Nicolas Halbwachs

Compilation

Frontmatter

Chapter 5. Static verifications

Abstract
As seen in §2.5, an Esterel program can raise some temporal paradoxes, which involve either the absence of any behavior or a non-deterministic behavior. This phenomenon, which appears in all really synchronous languages, comes from the fact that a program reaction, while considered instantaneous, is made up of a sequence of elementary actions (sometimes called “microsteps” [HPSS86]) that are performed in fixed order 1: the first statement of a sequence is performed “before” the second one, a “present S do <stat>” statement checks the presence of S “before” any signal emission involved by “<stat>,” and so forth.
Nicolas Halbwachs

Chapter 6. Sequential code generation

Abstract
The compiling method that synthesizes the sequential code control struc-ture as a finite automaton was first introduced in the Esterel compiler. This method was applied later on to Lustre and Argos. Our presen-tation basically follows [BCG87].
Nicolas Halbwachs

Chapter 7. Distributed code generation

Abstract
Reactive systems are often implemented on distributed architectures, for several reasons:
  • the code distribution is imposed by the physical architecture (sensor and actuator localization, protocols, etc);
  • the code is implemented concurrently to improve its performances; and
  • the code distribution is performed to achieve fault-tolerance (redundancy, degraded behavior, etc).
Nicolas Halbwachs

Chapter 8. Circuit generation from synchronous programs

Abstract
As noted in the first chapter, the problem of time constraints in synchronous programming reduces to the property that the maximum reaction time of a program is shorter than the minimum delay separating two successive external events. Minimizing this reaction time is therefore a basic goal in compiling a synchronous program. The compilation into extended automata is a software approach to that goal. Another, more radical approach to obtain very short reaction times consists in implementing a synchronous program on a circuit. Synchronous languages are good candidates for silicon compiling, since most circuits can be considered as synchronous machines from some level of abstraction. Some synchronous languages [BC85, BL85] have been designed to describe hardware.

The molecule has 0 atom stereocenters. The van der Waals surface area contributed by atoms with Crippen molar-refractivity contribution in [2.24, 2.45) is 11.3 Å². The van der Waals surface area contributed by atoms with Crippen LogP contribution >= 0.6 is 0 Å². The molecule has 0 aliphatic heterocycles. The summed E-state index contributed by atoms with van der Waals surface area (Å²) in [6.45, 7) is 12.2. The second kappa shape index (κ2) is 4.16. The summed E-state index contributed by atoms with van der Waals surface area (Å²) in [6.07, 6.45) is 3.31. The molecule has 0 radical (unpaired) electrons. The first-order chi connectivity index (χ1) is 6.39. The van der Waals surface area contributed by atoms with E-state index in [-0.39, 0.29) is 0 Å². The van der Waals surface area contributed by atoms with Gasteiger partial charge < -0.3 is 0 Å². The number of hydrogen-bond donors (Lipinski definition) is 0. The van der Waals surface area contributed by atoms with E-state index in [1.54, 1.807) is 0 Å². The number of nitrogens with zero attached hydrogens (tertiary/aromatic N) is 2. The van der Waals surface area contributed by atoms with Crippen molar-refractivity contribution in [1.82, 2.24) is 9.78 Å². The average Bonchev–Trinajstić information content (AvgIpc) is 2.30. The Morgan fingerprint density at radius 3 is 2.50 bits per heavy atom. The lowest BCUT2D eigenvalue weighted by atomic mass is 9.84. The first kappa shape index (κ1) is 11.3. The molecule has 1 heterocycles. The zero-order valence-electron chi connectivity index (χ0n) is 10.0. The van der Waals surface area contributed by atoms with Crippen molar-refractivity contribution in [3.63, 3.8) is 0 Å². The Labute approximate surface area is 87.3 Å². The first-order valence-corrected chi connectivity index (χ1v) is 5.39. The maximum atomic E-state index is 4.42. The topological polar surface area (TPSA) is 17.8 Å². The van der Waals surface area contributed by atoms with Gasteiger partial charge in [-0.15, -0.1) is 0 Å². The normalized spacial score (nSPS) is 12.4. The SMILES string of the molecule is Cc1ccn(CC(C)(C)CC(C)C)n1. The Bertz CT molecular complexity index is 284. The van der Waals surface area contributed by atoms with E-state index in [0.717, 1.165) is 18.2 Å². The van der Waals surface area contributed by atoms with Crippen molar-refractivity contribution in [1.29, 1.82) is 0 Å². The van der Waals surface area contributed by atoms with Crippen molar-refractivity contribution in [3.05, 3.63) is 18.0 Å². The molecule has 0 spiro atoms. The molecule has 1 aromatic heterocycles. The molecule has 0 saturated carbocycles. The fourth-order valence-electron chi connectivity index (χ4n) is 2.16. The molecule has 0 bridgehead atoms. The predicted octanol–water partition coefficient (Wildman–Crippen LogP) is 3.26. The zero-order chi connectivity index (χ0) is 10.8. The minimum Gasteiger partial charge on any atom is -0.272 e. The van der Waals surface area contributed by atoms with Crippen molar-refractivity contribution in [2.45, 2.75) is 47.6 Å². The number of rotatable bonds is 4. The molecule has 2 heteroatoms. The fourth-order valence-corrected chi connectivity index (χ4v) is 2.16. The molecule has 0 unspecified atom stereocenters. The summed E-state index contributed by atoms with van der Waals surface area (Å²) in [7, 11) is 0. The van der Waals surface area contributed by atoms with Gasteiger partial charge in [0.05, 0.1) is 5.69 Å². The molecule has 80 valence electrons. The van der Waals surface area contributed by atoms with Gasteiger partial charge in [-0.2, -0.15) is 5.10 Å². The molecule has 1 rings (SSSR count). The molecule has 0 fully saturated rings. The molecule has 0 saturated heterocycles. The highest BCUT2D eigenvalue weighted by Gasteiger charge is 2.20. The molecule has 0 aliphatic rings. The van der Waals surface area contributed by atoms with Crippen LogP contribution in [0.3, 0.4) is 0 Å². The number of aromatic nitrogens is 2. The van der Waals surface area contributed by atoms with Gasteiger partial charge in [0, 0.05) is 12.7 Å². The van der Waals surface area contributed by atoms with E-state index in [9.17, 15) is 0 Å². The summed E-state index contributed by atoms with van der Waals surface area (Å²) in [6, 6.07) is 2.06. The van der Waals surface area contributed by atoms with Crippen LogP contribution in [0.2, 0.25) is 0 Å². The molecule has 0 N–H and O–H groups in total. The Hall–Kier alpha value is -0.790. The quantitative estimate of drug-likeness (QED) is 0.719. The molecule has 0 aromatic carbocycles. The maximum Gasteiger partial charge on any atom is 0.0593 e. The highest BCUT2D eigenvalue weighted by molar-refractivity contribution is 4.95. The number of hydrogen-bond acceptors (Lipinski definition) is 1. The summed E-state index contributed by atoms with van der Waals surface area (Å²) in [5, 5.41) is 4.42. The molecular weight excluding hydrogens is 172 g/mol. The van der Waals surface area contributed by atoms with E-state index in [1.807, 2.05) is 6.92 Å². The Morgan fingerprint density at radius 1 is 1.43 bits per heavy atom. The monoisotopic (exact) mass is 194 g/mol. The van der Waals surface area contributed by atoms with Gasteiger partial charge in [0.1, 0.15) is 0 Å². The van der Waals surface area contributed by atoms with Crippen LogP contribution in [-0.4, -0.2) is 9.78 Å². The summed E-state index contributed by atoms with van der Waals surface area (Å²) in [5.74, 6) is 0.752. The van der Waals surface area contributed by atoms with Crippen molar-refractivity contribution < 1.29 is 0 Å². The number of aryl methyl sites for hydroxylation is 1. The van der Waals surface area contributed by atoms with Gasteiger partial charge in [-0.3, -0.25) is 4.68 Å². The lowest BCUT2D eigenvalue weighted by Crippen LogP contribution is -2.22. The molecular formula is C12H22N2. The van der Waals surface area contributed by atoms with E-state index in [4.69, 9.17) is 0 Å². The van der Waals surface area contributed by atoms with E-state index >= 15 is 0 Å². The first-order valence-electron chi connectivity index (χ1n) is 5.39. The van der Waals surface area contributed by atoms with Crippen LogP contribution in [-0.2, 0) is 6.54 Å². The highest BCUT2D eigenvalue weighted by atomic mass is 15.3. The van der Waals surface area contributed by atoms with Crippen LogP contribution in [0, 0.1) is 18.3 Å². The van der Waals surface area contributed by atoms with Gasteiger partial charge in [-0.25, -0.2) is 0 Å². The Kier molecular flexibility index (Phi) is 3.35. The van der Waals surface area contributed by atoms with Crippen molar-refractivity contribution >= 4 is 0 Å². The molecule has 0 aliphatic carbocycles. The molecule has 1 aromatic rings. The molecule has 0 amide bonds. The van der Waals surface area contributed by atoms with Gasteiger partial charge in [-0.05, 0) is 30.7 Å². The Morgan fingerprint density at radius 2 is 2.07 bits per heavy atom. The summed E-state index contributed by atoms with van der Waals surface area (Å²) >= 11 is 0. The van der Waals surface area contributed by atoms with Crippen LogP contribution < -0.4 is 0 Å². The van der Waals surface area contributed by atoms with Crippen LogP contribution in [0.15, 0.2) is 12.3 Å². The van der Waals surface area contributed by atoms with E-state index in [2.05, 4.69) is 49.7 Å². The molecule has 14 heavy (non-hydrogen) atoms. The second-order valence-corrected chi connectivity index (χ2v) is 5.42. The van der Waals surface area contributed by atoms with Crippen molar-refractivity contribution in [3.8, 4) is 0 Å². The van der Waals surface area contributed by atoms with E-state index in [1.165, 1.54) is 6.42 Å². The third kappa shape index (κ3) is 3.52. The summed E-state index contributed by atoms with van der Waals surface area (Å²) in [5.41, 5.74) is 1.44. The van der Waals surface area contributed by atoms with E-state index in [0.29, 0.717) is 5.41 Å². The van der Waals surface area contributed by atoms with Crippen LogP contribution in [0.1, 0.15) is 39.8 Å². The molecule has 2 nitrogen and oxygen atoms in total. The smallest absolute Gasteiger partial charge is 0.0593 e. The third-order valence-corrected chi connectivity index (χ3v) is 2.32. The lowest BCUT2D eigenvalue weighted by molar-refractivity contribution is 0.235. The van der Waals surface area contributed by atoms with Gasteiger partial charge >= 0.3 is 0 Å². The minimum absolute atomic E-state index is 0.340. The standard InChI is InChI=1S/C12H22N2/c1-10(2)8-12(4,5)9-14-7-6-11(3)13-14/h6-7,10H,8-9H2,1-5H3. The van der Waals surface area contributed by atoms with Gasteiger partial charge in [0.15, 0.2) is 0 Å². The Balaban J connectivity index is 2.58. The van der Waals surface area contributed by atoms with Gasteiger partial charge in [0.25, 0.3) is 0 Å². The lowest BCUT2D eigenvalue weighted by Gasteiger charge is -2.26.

Nicolas Halbwachs

Program Verification

Frontmatter

Chapter 9. Lustre program verification: the tool Lesar

Abstract
As noted in the introduction, reactive systems often concern critical applications, and thus program verification is a key issue. However, many practitioners in the field are skeptical about the use of formal verification methods, and convincing arguments need to be provided in order to support the claim that such methods are indeed of practical interest. This is the object of the following discussion.
Nicolas Halbwachs

Chapter 10. Using Auto for Esterel program verification

Abstract
Another approach to program verification, also based on automata, has been applied to Esterel. It starts from the statement that program specification is a difïicult task, almost as error-prone as program writing. The basic idea, therefore, is not to write a specification, but rather simply to observe the behavior of the generated automaton. Of course, a complete automaton cannot be manually analyzed; even a small automaton, of about ten states, can be quite complex. The proposed approach offers reduction methods, providing partial views on the automaton, on which one can easily detect anomalies and check properties. The verification tooi Auto [Ver86, BRdSV90, RdS90] has been developed at INRIA, in order to perform such reductions. The graphic editor Autograph [RS89, Roy90] allows (reduced) automata to be visualized.
Nicolas Halbwachs

Chapter 11. Conclusion

Abstract
The Esterel, Lustre, and Signal compilers are now commercial products (see the industrial contacts given in the Foreword). The industrialisation of Argos will start soon
Nicolas Halbwachs

Backmatter